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April 24, 2006

Being put to the test

Roberts, Ch.17 -- Jerz: American Lit II (EL 267)

“A major cause of low exam grades is that students often do not answer the questions asked” (288).

This, I can understand. If I can apply Roberts to my efforts on Paper 3, I find I want to revisit my thesis a bit and make sure what I’ve been trying to determine fits the statement I made. Sure, I can introduce the antithesis, but naturally I want my own argument to be the strongest it can be, so I have to answer my own questions: What in essence is my statement saying? Am I sticking to that idea in my argument? If there’s a problem, do I need to tweak or fundamentally change my thesis, or do I simply need to rewrite the argument to be more concise?

I don’t think I’m that far off, truth be told. That doesn’t mean I’m happy with what I’ve got. Sometimes, we have to write something the best we’re able when we’re not given a lot to go on or a topic we don’t like. Some subjects lend themselves to arguments, and some, like Flannery O’Connor (in my case) are a tough nut to crack.

But if I can whittle my focus to a few key objectives then I can narrow my efforts. And as I wring my hands over this, I need to cut myself a little slack and things will operate more smoothly.

I also agree with Roberts that preparedness is an advantage. Even if you can’t think like the fellow making the test, at least you know you’ve done all that you could do to prepare and the confidence that comes with it is worth a few points when all is said and done. I’ve always maintained if you can take a test with a confident air about you, then you’ll perform better. It’s when I’ve been all balled up inside that I’ve blanked out when the test was handed to me.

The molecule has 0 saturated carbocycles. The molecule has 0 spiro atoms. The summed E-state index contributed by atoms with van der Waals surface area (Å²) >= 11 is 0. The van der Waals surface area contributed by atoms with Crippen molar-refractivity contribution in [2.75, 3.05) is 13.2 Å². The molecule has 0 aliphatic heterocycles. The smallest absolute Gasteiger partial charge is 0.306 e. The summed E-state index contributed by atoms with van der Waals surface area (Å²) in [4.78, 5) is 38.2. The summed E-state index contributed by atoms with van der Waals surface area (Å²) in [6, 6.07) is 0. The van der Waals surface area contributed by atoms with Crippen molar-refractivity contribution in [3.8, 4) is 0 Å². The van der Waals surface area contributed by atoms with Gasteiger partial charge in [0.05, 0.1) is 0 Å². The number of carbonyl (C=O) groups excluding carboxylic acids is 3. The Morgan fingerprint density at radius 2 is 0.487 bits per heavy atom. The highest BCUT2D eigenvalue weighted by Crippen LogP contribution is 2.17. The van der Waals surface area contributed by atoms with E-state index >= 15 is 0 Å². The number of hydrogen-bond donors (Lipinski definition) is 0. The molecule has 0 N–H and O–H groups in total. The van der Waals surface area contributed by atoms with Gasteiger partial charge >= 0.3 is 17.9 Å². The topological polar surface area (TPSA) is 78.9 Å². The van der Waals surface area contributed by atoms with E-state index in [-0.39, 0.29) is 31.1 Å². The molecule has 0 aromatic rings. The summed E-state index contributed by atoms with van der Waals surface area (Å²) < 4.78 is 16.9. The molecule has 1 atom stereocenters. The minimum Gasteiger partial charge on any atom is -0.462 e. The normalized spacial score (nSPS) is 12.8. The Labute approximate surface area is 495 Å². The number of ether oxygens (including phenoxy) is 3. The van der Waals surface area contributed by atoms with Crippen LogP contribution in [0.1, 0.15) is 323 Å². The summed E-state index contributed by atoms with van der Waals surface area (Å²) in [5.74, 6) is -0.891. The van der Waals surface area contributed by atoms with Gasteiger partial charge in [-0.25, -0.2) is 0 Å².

Having said that, I might humbly offer as test questions: “In what ways might one suggest Flannery O’Connor uses her main characters?” “Do Flannery O’Connor’s main characters learn ultimate lessons at the ends of her stories or is her intended target only the reader?” “What might you suggest is a reason Flannery O’Connor seems to end her stories before a lot of closure takes place?” “If there is a common thread running through O’Connor’s stories, what might that be?” “Select a main character from one of O’Connor’s stories in A Good Man is Hard to Find and detail that character’s motivation in the story.” “Write a short comparison/contrast essay about two of the authors we’ve covered this semester. Offer some examples from their stories to support the points you’ve made.”

Posted by MattHampton at April 24, 2006 10:17 AM


I'm the complete opposite when I take tests--I usually do my best when I'm nervous.

Posted by: ChrisU at April 25, 2006 09:14 AM

Your comments made me think of a recent Tribune Review article about high school students' complaints regarding the essay question on an AP English test. The question required them to think about the cycle of life and how everything on earth effects everything else. This seems fine, but I guess the problem was that the quote they were to respond to was a somewhat enigmatic one from a famous Native American (sorry for the lack of details, I'll blame it on pregnant brain). I was frustrated that the paper would give this so much attention since it seemed to me a perfectly reasonable question to respond to. Although I imagine that many high school students prepare for that test by focusing on actual works of literature. Too bad they didn't have Roberts to study from.

Posted by: jennifer Difulvio at May 3, 2006 10:45 AM

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